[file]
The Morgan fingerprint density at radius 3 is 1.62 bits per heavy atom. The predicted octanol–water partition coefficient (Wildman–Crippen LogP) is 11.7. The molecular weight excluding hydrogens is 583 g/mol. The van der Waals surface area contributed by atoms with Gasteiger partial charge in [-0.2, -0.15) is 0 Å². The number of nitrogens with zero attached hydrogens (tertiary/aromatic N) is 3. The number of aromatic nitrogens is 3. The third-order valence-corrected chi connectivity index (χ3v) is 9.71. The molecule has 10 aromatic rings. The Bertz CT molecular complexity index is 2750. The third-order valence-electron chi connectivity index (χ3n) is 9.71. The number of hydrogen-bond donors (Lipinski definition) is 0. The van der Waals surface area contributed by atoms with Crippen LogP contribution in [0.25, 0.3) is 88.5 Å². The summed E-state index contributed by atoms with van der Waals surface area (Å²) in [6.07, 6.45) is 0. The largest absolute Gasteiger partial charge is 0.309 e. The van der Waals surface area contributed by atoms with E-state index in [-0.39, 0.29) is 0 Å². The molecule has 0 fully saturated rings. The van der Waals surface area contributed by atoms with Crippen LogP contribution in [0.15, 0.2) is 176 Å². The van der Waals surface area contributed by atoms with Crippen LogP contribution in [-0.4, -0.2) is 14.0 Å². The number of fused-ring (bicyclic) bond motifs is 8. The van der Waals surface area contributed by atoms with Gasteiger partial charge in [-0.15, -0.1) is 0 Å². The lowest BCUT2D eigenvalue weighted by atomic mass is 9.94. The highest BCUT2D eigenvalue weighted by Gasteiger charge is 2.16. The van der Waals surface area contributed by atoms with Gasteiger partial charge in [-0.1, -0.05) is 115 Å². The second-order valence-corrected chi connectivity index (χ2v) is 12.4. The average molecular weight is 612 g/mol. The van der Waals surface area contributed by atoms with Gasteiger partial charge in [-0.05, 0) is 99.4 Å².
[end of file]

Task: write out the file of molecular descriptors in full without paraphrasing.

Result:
The Morgan fingerprint density at radius 3 is 1.62 bits per heavy atom. The predicted octanol–water partition coefficient (Wildman–Crippen LogP) is 11.7. The molecular weight excluding hydrogens is 583 g/mol. The van der Waals surface area contributed by atoms with Gasteiger partial charge in [-0.2, -0.15) is 0 Å². The number of nitrogens with zero attached hydrogens (tertiary/aromatic N) is 3. The number of aromatic nitrogens is 3. The third-order valence-corrected chi connectivity index (χ3v) is 9.71. The molecule has 10 aromatic rings. The Bertz CT molecular complexity index is 2750. The third-order valence-electron chi connectivity index (χ3n) is 9.71. The number of hydrogen-bond donors (Lipinski definition) is 0. The van der Waals surface area contributed by atoms with Crippen LogP contribution in [0.25, 0.3) is 88.5 Å². The summed E-state index contributed by atoms with van der Waals surface area (Å²) in [6.07, 6.45) is 0. The largest absolute Gasteiger partial charge is 0.309 e. The van der Waals surface area contributed by atoms with E-state index in [-0.39, 0.29) is 0 Å². The molecule has 0 fully saturated rings. The van der Waals surface area contributed by atoms with Crippen LogP contribution in [0.15, 0.2) is 176 Å². The van der Waals surface area contributed by atoms with Crippen LogP contribution in [-0.4, -0.2) is 14.0 Å². The number of fused-ring (bicyclic) bond motifs is 8. The van der Waals surface area contributed by atoms with Gasteiger partial charge in [-0.15, -0.1) is 0 Å². The lowest BCUT2D eigenvalue weighted by atomic mass is 9.94. The highest BCUT2D eigenvalue weighted by Gasteiger charge is 2.16. The van der Waals surface area contributed by atoms with Gasteiger partial charge in [-0.1, -0.05) is 115 Å². The second-order valence-corrected chi connectivity index (χ2v) is 12.4. The average molecular weight is 612 g/mol. The van der Waals surface area contributed by atoms with Gasteiger partial charge in [-0.05, 0) is 99.4 Å².